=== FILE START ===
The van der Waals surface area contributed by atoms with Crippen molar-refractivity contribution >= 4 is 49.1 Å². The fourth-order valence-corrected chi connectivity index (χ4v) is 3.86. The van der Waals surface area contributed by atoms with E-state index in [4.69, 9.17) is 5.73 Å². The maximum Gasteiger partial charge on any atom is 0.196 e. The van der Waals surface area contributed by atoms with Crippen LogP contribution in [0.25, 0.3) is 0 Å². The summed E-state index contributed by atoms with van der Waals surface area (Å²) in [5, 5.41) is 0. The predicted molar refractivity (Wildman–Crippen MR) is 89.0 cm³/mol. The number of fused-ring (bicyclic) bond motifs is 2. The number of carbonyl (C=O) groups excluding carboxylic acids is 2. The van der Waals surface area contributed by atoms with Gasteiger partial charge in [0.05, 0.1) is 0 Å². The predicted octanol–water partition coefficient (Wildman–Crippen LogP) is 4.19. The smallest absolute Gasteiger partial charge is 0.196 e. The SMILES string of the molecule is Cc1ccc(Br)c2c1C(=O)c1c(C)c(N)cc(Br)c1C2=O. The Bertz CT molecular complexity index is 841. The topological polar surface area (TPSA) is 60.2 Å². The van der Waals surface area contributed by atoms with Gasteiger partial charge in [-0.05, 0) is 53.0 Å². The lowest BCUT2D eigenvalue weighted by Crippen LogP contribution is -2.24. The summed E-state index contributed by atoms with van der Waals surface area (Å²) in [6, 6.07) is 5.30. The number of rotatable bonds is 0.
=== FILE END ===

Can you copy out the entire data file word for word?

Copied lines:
The van der Waals surface area contributed by atoms with Crippen molar-refractivity contribution >= 4 is 49.1 Å². The fourth-order valence-corrected chi connectivity index (χ4v) is 3.86. The van der Waals surface area contributed by atoms with E-state index in [4.69, 9.17) is 5.73 Å². The maximum Gasteiger partial charge on any atom is 0.196 e. The van der Waals surface area contributed by atoms with Crippen LogP contribution in [0.25, 0.3) is 0 Å². The summed E-state index contributed by atoms with van der Waals surface area (Å²) in [5, 5.41) is 0. The predicted molar refractivity (Wildman–Crippen MR) is 89.0 cm³/mol. The number of fused-ring (bicyclic) bond motifs is 2. The number of carbonyl (C=O) groups excluding carboxylic acids is 2. The van der Waals surface area contributed by atoms with Gasteiger partial charge in [0.05, 0.1) is 0 Å². The predicted octanol–water partition coefficient (Wildman–Crippen LogP) is 4.19. The smallest absolute Gasteiger partial charge is 0.196 e. The SMILES string of the molecule is Cc1ccc(Br)c2c1C(=O)c1c(C)c(N)cc(Br)c1C2=O. The Bertz CT molecular complexity index is 841. The topological polar surface area (TPSA) is 60.2 Å². The van der Waals surface area contributed by atoms with Gasteiger partial charge in [-0.05, 0) is 53.0 Å². The lowest BCUT2D eigenvalue weighted by Crippen LogP contribution is -2.24. The summed E-state index contributed by atoms with van der Waals surface area (Å²) in [6, 6.07) is 5.30. The number of rotatable bonds is 0.